Every time I see a plain, uncontrast-y black and white image, I cringe. Literally. It’s a pet peeve of mine, and so I thought why not try to help out with how to make your black and white images really stand out.
The trick is that you want the blackest blacks and the whitest whites in the photo. The regular old “black and white” or “grayscale” button just won’t cut it, 99% of the time. So, how do you get images that pop? Add contrast! Nearly all basic editing softwares that come with computers, (look for the “edit” tool when viewing a photo), have a “contrast” button or slider to increase or decrease the contrast. The more advanced the editing software, the more advance options you have to really emphasize the depth your black and white images. But, the main trick is still contrast. It makes a world of difference on your black & white images and really defines them.
Here’s my step-by-step process of creating the perfect Black & White Image.
This is my friend Jackson. You may remember him and his sweet mom, Mamie from our October session. Last Saturday I had another session with them (plus five more amazing people! More on that later!) and I knew this photo would be a perfect photo to demonstrate with.
This is straight out of the camera with no edits:
Now the image is edited with a few basic edits: color enhanced a bit, exposure bumped up a bit, fill light added, slight vignette added, and I removed a bit of shine from his left cheek. This is also when I knew this image would look even better in black and white. How did I know? The colors and shapes of his bib take away from his smirk and intense blue eyes, so converting it to black and white would redirect the viewer’s attention to his eyes and smirk. Here’s a basic ‘grayscale’ conversion. This is where most people stop. While it’s an okay conversion, there is nothing making the image stand out, or pop.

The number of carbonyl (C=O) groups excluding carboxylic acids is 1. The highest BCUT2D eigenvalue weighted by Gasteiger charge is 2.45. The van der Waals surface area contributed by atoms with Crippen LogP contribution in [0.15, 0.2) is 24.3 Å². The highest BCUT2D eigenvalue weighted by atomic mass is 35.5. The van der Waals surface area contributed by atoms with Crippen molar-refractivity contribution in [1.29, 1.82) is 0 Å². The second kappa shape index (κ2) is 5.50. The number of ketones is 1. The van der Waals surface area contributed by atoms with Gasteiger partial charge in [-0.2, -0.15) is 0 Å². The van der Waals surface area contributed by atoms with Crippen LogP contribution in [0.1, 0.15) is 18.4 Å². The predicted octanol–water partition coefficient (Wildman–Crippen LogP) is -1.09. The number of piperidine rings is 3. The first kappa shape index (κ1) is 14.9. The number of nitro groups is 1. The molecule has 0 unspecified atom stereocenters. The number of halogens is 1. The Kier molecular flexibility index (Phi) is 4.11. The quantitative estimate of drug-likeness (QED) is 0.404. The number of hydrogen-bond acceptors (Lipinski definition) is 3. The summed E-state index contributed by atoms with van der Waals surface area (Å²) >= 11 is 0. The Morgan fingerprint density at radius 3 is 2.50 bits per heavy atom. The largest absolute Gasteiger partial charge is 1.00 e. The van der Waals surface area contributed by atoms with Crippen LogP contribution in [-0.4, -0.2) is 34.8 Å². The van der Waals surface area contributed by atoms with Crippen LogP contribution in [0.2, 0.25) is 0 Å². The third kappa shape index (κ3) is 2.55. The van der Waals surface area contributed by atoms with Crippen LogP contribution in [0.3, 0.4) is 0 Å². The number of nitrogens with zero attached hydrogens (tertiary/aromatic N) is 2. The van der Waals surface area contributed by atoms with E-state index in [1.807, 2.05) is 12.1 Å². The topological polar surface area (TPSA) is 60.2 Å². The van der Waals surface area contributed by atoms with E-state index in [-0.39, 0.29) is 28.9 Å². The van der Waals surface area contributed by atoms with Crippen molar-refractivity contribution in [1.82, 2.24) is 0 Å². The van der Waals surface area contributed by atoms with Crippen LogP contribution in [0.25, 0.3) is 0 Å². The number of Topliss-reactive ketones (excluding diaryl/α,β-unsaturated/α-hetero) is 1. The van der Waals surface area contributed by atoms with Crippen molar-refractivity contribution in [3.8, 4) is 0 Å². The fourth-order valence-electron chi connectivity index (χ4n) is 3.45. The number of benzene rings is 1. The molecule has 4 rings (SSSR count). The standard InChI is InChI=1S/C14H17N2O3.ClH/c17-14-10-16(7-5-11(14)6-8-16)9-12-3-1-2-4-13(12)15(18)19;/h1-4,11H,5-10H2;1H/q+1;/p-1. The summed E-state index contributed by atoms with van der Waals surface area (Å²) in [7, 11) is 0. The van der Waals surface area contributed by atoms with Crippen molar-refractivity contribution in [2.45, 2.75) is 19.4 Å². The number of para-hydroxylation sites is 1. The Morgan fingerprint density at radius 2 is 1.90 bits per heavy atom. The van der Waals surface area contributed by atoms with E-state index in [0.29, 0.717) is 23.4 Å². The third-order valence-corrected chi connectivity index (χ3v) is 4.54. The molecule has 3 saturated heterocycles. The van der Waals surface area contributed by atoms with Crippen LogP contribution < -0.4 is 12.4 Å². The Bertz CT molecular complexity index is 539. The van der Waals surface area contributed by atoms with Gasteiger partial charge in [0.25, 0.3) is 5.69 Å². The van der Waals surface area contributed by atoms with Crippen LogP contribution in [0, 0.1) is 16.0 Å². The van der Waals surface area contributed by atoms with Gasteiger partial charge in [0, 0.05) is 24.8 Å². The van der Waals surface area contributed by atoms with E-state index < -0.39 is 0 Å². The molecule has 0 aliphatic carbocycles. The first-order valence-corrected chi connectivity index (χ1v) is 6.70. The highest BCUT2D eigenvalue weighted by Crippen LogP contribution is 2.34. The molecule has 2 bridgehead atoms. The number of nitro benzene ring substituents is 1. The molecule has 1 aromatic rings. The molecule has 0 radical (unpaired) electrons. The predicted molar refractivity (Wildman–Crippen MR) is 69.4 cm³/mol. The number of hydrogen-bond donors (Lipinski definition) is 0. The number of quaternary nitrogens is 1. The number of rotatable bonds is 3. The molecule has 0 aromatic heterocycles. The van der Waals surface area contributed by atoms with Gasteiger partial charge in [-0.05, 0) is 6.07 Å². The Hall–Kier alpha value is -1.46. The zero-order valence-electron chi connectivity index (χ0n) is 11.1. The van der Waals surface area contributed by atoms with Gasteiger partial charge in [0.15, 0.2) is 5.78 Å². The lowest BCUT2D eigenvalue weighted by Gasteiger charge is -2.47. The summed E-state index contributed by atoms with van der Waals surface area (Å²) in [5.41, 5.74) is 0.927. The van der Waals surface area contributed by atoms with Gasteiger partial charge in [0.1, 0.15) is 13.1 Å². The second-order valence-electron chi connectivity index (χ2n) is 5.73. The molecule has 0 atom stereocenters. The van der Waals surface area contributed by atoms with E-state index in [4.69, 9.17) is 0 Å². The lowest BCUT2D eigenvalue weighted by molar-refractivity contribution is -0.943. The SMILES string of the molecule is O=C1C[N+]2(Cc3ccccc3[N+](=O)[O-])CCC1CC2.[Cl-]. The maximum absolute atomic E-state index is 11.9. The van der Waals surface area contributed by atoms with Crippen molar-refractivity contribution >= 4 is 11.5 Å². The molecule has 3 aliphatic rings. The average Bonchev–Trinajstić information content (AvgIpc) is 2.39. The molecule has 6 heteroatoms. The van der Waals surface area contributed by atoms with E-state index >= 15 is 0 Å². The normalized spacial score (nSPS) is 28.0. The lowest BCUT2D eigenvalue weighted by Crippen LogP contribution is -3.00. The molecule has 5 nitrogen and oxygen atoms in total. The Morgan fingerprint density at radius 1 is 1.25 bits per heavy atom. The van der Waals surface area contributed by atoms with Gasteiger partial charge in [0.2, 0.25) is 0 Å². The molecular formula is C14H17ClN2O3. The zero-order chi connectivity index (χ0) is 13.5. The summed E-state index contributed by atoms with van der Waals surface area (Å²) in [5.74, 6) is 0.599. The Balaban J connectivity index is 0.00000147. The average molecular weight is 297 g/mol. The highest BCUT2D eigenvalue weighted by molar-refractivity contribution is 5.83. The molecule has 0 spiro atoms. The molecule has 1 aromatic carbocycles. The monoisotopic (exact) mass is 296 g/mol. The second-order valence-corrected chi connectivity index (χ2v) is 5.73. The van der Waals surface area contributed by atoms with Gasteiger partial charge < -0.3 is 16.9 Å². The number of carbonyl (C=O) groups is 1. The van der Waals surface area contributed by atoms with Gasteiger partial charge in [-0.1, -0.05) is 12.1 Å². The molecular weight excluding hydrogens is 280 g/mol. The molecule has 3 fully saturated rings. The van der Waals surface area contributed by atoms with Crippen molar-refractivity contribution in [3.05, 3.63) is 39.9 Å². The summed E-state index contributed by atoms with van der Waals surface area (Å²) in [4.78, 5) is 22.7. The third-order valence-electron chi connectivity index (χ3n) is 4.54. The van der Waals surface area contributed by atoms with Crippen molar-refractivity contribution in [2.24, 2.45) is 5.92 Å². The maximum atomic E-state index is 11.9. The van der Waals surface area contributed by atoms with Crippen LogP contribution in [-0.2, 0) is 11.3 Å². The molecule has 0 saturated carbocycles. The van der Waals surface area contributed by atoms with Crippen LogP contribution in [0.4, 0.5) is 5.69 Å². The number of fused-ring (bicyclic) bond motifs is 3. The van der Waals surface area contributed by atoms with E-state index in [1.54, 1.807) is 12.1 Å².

After hitting grayscale, I slid the contrast button in Lightroom over 60 percent. (Like I said above, almost all computers come with a ‘contrast’ button in the photo viewer’s basic “edit” functions, so look around for the button or slider that says contrast after you convert it to grayscale). To add even more contrast, I bumped up the yellow temperature in Lightroom’s white balance area, and I added a little more fill light. It looks so much better already, right!?
I wanted to add even softer feel and frame Jackson a bit more, so I added even more vignette to the final image:
I try to include a color version if I make an image black and white, but if there is only a black and white of the image, that means it really fits the photo better. When you hire me, you grant me artistic license to decide which images look best from the session or wedding, and which images should be black & white and/or color.
So, next time you want to create a black and white image, remember to add contrast! The results will WOW you. :)
Have a fantastic Tuesday!